207exam2_S07withanswers - First Name ’ Last Name Section...

Info icon This preview shows pages 1–7. Sign up to view the full content.

View Full Document Right Arrow Icon
Image of page 1

Info icon This preview has intentionally blurred sections. Sign up to view the full version.

View Full Document Right Arrow Icon
Image of page 2
Image of page 3

Info icon This preview has intentionally blurred sections. Sign up to view the full version.

View Full Document Right Arrow Icon
Image of page 4
Image of page 5

Info icon This preview has intentionally blurred sections. Sign up to view the full version.

View Full Document Right Arrow Icon
Image of page 6
Image of page 7
This is the end of the preview. Sign up to access the rest of the document.

Unformatted text preview: First Name: ’ Last Name: Section: I 1 March 21, 2007 Physics 207 EXAM 2 Please print your name and section number (or TA’s name) clearly on all pages. Show all your work in the space immediately below each problem. Your final answer must be placed in the boxes provided. Problems will be graded on reasoning and intermediate steps as well as on the final answer. Be sure to include units wherever necessary, and the direction of vectors. Each problem is worth 20 points. Try to be neat! Check your answers to see that they have the correct dimensions (units) and are the right order of magnitude. You are allowed one sheet of notes (8.5” x 11”, 2 sides), a calculator, and the constants in this exam booklet. The exam lasts exactly 90 minutes. Constants: Acceleration due to gravity at the earth’s surface: g = 9.81 m/s2 Avogadro’s Number: NA = 6.02 x 1023 molecules/mole 1 metric ton = 1000 kg Radius of the Earth = 6.4 x 106 m 641a (Do not write below) SCORE: Problem 1: Problem 2: Problem 3: Problem 4: Problem 5: TOTAL: Don't open the exam until you are instructed to start. “Out of clutter, find simplicity. From discord, find harmony. In the middle of difficulty lies opportunity.” A. Einstein First Name: Last Name:___ _ Section:_ I 2 PROBLEM 1 It’s time for the egg drop at the annual Physics 207 picnic. You are to drop an egg from a bridge. The egg starts at rest and falls a distance H = 7 m before hitting a spring designed to cushion the landing. a.) Given that the maximum force the egg shell can Withstand is 5 N and an egg has a mass of 50 g, What is the maximum value of the spring constant k that will result in a successful egg drop (1‘. e. no broken eggs)? Neglect air resistance and assume the spring is long enough that it doesn’t compress all the way to the ground. Mints. ) l ’4’ (a e 5W9, : K: + U; : K -,1 U 99 O at L r L €5l¢ : 95 , 14/13019le aggggz ELM wwé'l‘y") ”1535/ Fa—é’m‘: K AS :7 A5:““ ms p , __ --'V'V\ ‘5er L fl .. ] (1-H mtg—3+ & K K) spring F ”(L (relaxed) .2- —- J [HQ "W3 Mt + h: PW b.) What is the magnitude and direction of the impulse of the spring force on the egg between the time the egg first contacts the spring“? and the time that the spring is compressed? WIS.) J: (PL—1P; 3 (ELT‘HJO I? :— IjC-—m1f) a)“: “trelmf all—b1 €33; ‘1:ka H gyms: aggregate {121,314 53 __ ~l‘ mVj-HJ ; ofbébuzsciflflt? [35 -l (“£ij First Name: a.) Two particles move perpendicular to each other until they collide. Particle 1 has mass m and momentum of magnitude 2p, and particle 2 has mass 2m and momentum of magnitude p. Suppose that after the collision, the particles "trade" their momenta, as shown in the figure. That is, particle 1 now has magnitude of momentum p, and particle 2 has magnitude of momentum 2p; furthermore, each particle is now moving in the direction in which the other had been moving. How much kinetic Last Name: Section: I 3 Problem 2 energy, Klost, is lost in the collision? Express your answer in terms of m and p. (12 pts.) I? Before collision »isz: f} K-a After ccfllision Z W‘ Z Z ' 2: @P) L = .1 Z K‘ 27 1‘ an“) (:43) 5:; 2 67/4 2 n ,, 3.. 92.39 .x P2 f w ”L 2(zW) } ’> 7‘ at“ Z 3./Z_ x. [QC—Va“ = -?. f, \ Lt m b.) Consider an alternative situation: This time the particles collide completely inelastically. How much kinetic energy K is lost is lost in this case? Express your answer in terms of m and p. (8 pts.) «Do—(Elba) ‘AWLL "hf/323.41.141.99 Mym‘ium f6 Can/userwv/ 420% 199% axe/g, z—@Z+ if 5 (z i) 72 r zl %* é ’” ZZS’m) 3"") W W k [7" 7'72 5/; 35k: 72... W First Name: Last Name: Section: I 4 Problem 3 You set out to design a car that stores energy in a spinning flywheel with moment of inertia I. a.) Suppose your car requires E Joules to travel 100 km. You want to be able to travel 100 km between “spinning—up” the flywheel. What is the required angular velocity of the wheel when it is “spun—up?” (8 pts.) KL- if“) “ E 1/1 (355W 22%;] (,0 __ (2E — I b.) You use a motor to spin the wheel from rest to its maximum rotation speed in one minute at constant angular acceleration. How much torque is required from your motor? (8 pts.) c.) How many revolutions of the wheel occur during the “spin—up” process of part b? Let I = 50 kg-m2 and E = 2 MJ/km. (4pts.) w (215),)” [”559 rwb 0% First Name: Last Name: Section: I 5 Problem 4 —— Multiple Choice a.) Two people standing on ice (with no friction) throw a ball back and forth. After a couple of throws, they are (ignore friction): (4 pts.) 1. standing where they were initially. 2. standing farther away from each other. 3. standing closer together. @moving away from each other. 5. moving toward each other. b.) A ladybug sits at the outer edge of a merry- go-round that is turning and is slowing down. ( i) The vector expressing her angular velocity is ““— (4 pts.) 2 l. in the +x direction. 2. in the —x direction. {3* 3. in the +y direction. \q /=" 4. in the —y direction. 11 the +2 direction. x o, 1 the —z direction. 7. zero. 0.) What is the net torque exerted by the four forces about the point A? (4 pts.) F1=100 9i F5150 N '——>—-’7 F3=40 hi 5 : Wk 1“ @gngmm F ,— Y Ferny 3. 180N111 4.200Nrn lw00+ Zxél’n3bX/fl0 - 5X71? 7",5 5. None of the above \l First Name: Last Name: Section: I 6 d. Prof. Timbie’s sensible, small car has a mass of 1000 kg and is parked on the street. His neighbor runs into it with his SUV. The force (in kilo—Newtons) exerted on Prof. Timbie’s econo-car during the collision is shown below. What is the final velocity of the econo-car ? (4 pts.) 1. 10 m/s {H 338%: A72— (FM , .1 zm/iwiw" 4:40m/s ) ’ ; 5.50m/s 7F; v: AP: L0,:/0 va _ 203,, t (S) 0.1 e.) A block of mass m is released from the top of the frictionless track shown. What is its speed v at the top of the loop-the-loop? (4 pts.) 1. Zgh 2. (2gR)“2 3. [2g(h—R)]“2 (gage-2R)?” _/ First Name: Last Name: Section: I 7 Problem 5 Suppose you are given the following data points for the measurements of the speed v of a ball (dropped from rest from a height h) when it hits the ground: a) Assuming as usual a product of Gaussian probability distribution functions for the likelihood function (denoted as symbol L in lecture), what would you estimate for the true value (or mean value) of v (7 pts.)? p +5, : i— : 72: M57 M [1—) m f// g [1/ m. b) What would you estimate for the error in each of the measurements of v (7 pts.)? L U u , I / a 6v: L Ei/(%"v) GE éfly’y‘n c) What would you estimate for the error in the mean value of v (6 pts.)? ...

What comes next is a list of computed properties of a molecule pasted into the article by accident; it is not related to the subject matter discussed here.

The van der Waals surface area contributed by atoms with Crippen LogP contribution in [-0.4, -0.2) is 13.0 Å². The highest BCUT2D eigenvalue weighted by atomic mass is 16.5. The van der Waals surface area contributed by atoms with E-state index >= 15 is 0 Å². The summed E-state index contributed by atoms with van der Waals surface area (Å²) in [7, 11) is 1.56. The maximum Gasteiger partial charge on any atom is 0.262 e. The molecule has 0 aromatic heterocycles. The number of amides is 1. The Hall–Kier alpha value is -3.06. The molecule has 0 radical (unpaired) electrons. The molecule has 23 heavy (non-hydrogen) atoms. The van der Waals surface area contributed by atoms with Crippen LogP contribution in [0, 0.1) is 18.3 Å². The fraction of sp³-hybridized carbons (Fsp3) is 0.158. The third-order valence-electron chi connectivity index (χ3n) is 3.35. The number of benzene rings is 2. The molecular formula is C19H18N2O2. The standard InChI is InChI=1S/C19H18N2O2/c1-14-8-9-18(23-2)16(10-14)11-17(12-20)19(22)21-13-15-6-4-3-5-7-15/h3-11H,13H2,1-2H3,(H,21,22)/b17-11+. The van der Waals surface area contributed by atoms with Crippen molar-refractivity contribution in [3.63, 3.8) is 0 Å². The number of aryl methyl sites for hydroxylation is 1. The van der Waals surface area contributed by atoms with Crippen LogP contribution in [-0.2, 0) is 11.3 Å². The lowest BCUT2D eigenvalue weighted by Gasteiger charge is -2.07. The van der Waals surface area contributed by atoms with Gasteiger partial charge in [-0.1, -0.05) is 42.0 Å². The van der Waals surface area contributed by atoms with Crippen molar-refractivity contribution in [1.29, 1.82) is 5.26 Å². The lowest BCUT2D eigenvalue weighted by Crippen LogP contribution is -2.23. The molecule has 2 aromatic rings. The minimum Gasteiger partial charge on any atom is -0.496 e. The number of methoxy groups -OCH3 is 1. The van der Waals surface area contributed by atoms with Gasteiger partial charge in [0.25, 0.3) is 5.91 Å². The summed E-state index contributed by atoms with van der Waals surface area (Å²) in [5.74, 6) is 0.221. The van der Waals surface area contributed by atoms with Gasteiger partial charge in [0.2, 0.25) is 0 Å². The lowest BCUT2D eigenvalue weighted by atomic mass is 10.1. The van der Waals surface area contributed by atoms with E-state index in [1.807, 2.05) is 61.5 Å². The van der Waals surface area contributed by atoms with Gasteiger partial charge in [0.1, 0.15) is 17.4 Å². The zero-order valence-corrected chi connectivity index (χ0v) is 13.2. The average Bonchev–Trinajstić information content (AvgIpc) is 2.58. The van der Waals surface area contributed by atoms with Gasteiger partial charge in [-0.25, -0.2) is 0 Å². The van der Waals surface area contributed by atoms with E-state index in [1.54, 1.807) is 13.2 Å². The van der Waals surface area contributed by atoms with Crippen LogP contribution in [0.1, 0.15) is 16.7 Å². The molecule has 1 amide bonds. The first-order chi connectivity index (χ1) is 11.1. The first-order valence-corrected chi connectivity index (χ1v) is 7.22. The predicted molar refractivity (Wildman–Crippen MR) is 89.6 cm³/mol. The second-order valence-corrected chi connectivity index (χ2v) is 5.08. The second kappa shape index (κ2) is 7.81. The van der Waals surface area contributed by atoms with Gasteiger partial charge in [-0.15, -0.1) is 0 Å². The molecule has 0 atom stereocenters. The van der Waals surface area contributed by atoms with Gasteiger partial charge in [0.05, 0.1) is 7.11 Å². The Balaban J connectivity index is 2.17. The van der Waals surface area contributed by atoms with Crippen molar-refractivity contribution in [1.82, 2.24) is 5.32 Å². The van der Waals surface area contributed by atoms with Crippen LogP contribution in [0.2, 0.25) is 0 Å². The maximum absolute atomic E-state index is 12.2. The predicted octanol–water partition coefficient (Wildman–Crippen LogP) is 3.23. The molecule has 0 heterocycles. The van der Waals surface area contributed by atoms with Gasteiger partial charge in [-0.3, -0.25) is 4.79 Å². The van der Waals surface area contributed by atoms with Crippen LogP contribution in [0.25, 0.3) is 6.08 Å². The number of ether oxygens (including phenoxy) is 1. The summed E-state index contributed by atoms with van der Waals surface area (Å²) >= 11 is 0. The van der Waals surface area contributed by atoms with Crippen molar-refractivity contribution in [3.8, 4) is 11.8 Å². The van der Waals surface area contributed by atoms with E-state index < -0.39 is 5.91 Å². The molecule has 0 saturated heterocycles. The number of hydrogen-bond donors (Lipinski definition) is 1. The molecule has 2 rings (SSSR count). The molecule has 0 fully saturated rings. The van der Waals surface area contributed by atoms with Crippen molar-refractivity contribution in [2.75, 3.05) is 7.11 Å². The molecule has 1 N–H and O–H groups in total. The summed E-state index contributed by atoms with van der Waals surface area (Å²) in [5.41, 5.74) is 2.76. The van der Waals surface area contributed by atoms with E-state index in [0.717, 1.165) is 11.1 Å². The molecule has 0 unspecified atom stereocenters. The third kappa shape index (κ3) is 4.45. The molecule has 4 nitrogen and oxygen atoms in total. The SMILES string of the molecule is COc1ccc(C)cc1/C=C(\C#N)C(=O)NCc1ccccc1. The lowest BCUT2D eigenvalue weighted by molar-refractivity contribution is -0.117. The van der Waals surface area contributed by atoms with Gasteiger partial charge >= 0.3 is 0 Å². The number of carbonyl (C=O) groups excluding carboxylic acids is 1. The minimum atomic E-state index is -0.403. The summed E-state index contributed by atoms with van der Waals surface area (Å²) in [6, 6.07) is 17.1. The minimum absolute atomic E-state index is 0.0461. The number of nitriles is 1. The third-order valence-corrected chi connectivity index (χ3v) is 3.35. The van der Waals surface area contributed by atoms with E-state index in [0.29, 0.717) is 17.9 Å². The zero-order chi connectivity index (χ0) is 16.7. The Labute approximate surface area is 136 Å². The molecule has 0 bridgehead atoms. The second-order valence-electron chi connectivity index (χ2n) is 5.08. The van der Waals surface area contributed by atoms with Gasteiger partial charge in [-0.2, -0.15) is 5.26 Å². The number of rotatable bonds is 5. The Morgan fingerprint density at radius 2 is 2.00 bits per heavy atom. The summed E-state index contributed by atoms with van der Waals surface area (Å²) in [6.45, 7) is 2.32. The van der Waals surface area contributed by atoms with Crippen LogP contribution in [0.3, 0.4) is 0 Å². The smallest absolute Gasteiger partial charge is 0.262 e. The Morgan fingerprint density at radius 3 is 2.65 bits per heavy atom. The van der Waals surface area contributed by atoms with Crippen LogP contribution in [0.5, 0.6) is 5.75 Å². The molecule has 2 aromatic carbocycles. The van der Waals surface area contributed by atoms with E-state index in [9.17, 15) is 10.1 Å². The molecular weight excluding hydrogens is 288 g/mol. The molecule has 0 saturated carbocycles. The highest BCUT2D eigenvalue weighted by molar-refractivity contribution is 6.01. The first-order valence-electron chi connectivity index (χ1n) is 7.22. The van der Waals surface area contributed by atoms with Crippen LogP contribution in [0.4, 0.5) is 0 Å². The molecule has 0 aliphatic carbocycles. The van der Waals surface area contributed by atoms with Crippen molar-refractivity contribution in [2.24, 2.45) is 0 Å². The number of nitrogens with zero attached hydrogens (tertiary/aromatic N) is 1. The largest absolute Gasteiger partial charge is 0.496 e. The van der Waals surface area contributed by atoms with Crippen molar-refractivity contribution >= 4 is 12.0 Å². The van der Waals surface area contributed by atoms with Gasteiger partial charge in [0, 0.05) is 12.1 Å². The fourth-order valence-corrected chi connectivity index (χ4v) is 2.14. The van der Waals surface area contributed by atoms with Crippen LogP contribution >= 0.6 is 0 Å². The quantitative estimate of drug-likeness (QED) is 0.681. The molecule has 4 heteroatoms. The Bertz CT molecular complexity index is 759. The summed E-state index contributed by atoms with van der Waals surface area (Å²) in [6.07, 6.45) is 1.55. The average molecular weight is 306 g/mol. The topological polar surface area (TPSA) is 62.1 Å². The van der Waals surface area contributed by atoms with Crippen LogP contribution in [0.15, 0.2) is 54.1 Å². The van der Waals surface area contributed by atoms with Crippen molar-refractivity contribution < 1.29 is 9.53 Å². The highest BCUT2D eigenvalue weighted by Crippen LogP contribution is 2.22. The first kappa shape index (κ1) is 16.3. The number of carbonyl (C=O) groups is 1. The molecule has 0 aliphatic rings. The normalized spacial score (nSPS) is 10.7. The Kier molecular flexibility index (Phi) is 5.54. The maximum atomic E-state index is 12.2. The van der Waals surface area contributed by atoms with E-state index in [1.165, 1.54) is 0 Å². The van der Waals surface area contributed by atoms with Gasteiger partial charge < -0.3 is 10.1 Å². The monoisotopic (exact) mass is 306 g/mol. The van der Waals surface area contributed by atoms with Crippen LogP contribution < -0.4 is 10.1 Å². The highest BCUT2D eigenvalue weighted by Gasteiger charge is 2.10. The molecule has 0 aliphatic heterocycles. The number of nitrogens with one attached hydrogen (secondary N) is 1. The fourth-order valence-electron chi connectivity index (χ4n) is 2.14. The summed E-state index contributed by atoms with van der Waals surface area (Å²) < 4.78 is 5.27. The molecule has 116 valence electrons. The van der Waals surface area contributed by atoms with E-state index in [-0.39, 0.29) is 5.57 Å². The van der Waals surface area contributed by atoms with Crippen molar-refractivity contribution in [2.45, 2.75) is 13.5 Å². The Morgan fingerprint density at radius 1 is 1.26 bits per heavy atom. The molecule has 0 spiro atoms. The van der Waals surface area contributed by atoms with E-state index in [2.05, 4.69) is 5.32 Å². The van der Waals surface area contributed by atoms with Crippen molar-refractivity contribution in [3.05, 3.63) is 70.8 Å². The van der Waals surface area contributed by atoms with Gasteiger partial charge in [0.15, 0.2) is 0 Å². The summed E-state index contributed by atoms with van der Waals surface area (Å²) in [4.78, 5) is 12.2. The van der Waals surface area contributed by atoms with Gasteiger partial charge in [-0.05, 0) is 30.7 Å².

View Full Document

{[ snackBarMessage ]}

What students are saying

  • Left Quote Icon

    As a current student on this bumpy collegiate pathway, I stumbled upon Course Hero, where I can find study resources for nearly all my courses, get online help from tutors 24/7, and even share my old projects, papers, and lecture notes with other students.

    Student Picture

    Kiran Temple University Fox School of Business ‘17, Course Hero Intern

  • Left Quote Icon

    I cannot even describe how much Course Hero helped me this summer. It’s truly become something I can always rely on and help me. In the end, I was not only able to survive summer classes, but I was able to thrive thanks to Course Hero.

    Student Picture

    Dana University of Pennsylvania ‘17, Course Hero Intern

  • Left Quote Icon

    The ability to access any university’s resources through Course Hero proved invaluable in my case. I was behind on Tulane coursework and actually used UCLA’s materials to help me move forward and get everything together on time.

    Student Picture

    Jill Tulane University ‘16, Course Hero Intern